Economic cost of clean air

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Economic cost of clean air

Postby Haruo » Fri May 11, 2018 12:28 am

Today it was announced that Scott Pruitt of EPA infamy is launching an investigation of the economic costs of smog control/reduction regulations. Remember the good old days, back when America was great, how the LA freeways all had impenetrable sooty curtains between you and the exit signs? Mister, we could use a man like Herbert Hoover again!
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Re: Economic cost of clean air

Postby Dave Roberts » Fri May 11, 2018 8:03 am

I remember the first time i flew into LA when you could see the smog from 100 miles out as it hovered over LA. Pruitt belongs to the same kind of premillennial Christianity that gave us James Watt who said, "Don't worry about running out of oil; Jesus is coming."
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Re: Economic cost of clean air

Postby JE Pettibone » Fri May 11, 2018 11:06 am

Dave Roberts wrote:I remember the first time i flew into LA when you could see the smog from 100 miles out as it hovered over LA. Pruitt belongs to the same kind of premillennial Christianity that gave us James Watt who said, "Don't worry about running out of oil; Jesus is coming."


So Dave, :wink: do you believe we will run out of oil before the return of Jesus?
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Re: Economic cost of clean air

Postby Dave Roberts » Fri May 11, 2018 11:43 am

JE Pettibone wrote:
Dave Roberts wrote:I remember the first time i flew into LA when you could see the smog from 100 miles out as it hovered over LA. Pruitt belongs to the same kind of premillennial Christianity that gave us James Watt who said, "Don't worry about running out of oil; Jesus is coming."


So Dave, :wink: do you believe we will run out of oil before the return of Jesus?


I think God has left that up to us. It all depends on whether we bridle our appetites or go hog wild on consumption.
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Re: Economic cost of clean air

Postby ET » Wed May 16, 2018 11:58 am

Haruo wrote:Today it was announced that Scott Pruitt of EPA infamy is launching an investigation of the economic costs of smog control/reduction regulations. Remember the good old days, back when America was great, how the LA freeways all had impenetrable sooty curtains between you and the exit signs? Mister, we could use a man like Herbert Hoover again!

The fallacy behind your comment is that it essentially implies that ANY environmental regulation is worth the cost it imposes on the economy and that any reduction in regulations will lead back to the smog-filled days of the L.A. of times gone by. That is not the case.

Take ethanol, for example. It was touted as being an environmental solution. Now more and more evidence piles up that it's just another boondoggle. However, now there's a significant ethanol lobby and enough crony capitalism in the Republican party to keep it alive.

Regulations can live on for a long, long time regardless of whether or not they serve any useful purpose or are justified. All it takes is enough creative rhetoric like "saving the environment" or "fighting climate change" or "saving American jobs" for the rest of us to subsidize stupid policy.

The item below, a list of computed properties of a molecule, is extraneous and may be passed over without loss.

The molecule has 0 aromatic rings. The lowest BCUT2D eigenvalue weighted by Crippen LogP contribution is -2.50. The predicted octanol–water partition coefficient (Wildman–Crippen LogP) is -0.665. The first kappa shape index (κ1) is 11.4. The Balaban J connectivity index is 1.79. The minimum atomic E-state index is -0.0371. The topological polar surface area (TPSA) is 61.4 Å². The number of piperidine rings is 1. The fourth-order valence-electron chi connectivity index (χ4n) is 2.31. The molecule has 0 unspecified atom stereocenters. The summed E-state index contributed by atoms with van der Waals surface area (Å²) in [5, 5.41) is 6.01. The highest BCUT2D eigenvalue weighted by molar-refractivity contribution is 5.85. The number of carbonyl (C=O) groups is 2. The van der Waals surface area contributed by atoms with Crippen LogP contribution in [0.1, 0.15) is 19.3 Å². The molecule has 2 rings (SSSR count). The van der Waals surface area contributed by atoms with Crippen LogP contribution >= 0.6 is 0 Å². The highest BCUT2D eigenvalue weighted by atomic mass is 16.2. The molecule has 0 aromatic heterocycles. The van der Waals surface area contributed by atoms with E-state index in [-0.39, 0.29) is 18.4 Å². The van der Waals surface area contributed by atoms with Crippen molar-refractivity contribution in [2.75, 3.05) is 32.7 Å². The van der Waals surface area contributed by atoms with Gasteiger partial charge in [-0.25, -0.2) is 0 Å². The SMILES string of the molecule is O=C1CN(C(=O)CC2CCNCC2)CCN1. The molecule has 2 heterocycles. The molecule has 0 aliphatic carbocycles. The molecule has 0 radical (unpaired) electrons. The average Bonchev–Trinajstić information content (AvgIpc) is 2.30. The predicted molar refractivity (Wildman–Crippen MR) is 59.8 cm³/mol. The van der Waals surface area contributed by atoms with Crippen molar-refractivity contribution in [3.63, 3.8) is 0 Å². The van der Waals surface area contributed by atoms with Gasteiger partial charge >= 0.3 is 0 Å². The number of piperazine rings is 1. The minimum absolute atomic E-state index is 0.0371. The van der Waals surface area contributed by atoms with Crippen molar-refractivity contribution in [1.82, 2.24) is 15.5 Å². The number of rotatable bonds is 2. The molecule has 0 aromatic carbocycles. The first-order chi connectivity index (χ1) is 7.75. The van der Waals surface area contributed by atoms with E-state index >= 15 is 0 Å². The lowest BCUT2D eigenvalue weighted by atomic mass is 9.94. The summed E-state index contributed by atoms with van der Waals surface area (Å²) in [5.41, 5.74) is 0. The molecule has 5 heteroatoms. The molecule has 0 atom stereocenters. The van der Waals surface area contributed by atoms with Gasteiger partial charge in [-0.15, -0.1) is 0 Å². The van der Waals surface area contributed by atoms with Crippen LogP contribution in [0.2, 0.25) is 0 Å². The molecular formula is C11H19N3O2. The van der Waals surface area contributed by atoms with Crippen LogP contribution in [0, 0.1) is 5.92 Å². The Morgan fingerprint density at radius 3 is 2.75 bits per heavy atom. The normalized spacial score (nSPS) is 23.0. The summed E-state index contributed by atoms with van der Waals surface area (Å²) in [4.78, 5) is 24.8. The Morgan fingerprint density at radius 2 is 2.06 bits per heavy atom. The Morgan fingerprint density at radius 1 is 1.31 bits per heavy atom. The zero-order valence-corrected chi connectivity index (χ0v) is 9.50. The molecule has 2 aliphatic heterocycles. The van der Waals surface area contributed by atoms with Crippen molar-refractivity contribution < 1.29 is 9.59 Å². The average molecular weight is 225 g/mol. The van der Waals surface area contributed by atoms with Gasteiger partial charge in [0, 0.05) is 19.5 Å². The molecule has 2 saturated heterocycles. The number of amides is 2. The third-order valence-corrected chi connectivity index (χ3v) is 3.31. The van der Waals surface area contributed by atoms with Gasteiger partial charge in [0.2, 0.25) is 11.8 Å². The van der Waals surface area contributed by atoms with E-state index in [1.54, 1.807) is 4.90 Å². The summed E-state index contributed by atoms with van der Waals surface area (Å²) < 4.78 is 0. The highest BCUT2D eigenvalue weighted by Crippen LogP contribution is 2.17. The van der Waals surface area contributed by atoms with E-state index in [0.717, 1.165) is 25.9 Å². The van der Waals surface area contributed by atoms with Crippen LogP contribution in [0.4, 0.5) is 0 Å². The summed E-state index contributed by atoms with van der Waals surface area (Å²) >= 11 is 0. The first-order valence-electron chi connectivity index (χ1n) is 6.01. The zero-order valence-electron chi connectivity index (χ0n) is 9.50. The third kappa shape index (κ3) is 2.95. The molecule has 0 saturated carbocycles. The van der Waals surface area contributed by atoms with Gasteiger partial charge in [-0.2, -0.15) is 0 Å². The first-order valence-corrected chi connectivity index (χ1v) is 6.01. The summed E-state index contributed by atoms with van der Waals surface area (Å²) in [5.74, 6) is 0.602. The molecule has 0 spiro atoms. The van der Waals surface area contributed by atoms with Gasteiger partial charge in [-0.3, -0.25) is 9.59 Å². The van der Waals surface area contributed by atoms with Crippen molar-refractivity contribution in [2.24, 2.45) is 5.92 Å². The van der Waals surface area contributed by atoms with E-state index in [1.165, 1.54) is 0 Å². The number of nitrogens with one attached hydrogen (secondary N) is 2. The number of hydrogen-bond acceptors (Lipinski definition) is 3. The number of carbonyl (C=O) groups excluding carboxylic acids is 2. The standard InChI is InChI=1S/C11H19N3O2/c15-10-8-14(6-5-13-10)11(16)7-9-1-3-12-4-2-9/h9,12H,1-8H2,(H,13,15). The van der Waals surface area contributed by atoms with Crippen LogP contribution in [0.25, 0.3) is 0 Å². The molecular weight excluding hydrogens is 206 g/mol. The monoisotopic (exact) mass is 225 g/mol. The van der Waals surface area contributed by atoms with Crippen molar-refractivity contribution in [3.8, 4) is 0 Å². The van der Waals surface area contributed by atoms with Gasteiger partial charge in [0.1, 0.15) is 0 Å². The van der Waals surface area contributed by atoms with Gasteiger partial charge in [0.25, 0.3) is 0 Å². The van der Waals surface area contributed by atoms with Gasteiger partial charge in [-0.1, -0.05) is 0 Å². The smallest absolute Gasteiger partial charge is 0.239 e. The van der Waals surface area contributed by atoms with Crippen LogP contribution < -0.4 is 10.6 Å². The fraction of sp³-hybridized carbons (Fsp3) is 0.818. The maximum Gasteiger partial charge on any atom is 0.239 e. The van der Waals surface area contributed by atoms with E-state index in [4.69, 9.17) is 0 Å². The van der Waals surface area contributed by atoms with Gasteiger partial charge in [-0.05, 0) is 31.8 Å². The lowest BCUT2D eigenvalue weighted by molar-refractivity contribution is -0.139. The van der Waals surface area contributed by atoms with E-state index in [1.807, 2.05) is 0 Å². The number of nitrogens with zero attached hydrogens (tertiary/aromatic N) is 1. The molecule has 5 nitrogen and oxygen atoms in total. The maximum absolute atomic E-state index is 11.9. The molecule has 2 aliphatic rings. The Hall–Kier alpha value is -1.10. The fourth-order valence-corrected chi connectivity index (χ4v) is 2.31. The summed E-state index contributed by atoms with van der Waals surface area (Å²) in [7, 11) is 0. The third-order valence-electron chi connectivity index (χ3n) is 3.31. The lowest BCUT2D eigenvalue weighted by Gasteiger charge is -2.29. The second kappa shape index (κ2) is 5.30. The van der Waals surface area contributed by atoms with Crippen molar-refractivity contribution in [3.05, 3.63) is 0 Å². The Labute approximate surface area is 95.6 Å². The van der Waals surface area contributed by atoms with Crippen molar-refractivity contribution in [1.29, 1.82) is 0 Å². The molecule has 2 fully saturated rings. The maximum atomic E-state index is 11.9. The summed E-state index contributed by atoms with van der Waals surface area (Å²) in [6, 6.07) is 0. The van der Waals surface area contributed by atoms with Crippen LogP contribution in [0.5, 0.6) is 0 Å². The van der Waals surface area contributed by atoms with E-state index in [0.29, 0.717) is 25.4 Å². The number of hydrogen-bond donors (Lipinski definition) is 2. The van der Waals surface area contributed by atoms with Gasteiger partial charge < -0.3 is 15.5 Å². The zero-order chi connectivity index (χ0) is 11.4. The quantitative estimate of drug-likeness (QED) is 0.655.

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Re: Economic cost of clean air

Postby KeithE » Wed May 16, 2018 2:53 pm

How the Clean Air Act Has Saved $22 Trillion in Health-Care Costs.

As a part of the 1990 amendments to the Clean Air Act, Congress required the EPA to conduct "periodic, scientifically reviewed studies to assess the benefits and the costs of the Clean Air Act." In other words, Congress wanted to know whether the Act "was worth it." The initial report in what is now a series was released in October 1997. The evaluation provided a detailed retrospective analysis of costs and benefits from the years 1970 to 1990 and showed that the overwhelming benefits obtained from compliance with the Act far outweighed the costs of implementation.


The EPA concluded that the total monetized health benefits from the Act during the 20-year period ranged between $5.6 and $49.4 trillion. The central estimate for benefits was $22.2 trillion. During that period, the costs to comply with the act were estimated to be approximately $0.5 trillion. Thus the net direct benefits were between $5.1 and $48.9 trillion, with a central estimate of $21.7 trillion. The benefit-cost rations were 43.4:1 for the central estimate and 11:1 and 97.8:1 for the extreme estimates.


If Pruitt’s “study” shows something substantially different, it will only show his extreme bias as this concern has been politicized lately.
Last edited by KeithE on Wed May 16, 2018 3:06 pm, edited 1 time in total.
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Re: Economic cost of clean air

Postby KeithE » Wed May 16, 2018 2:56 pm

ET wrote:Take ethanol, for example. It was touted as being an environmental solution. Now more and more evidence piles up that it's just another boondoggle. However, now there's a significant ethanol lobby and enough crony capitalism in the Republican party to keep it alive.

Never touted as an environmental “solution" by any environmental advocate I know of (or could find on the net). It was largely advocated by the corn lobby and oil companies wanting cheaper gas when it started in the 80’s, not environmentalist-driven in the least, although some welcomed at the time.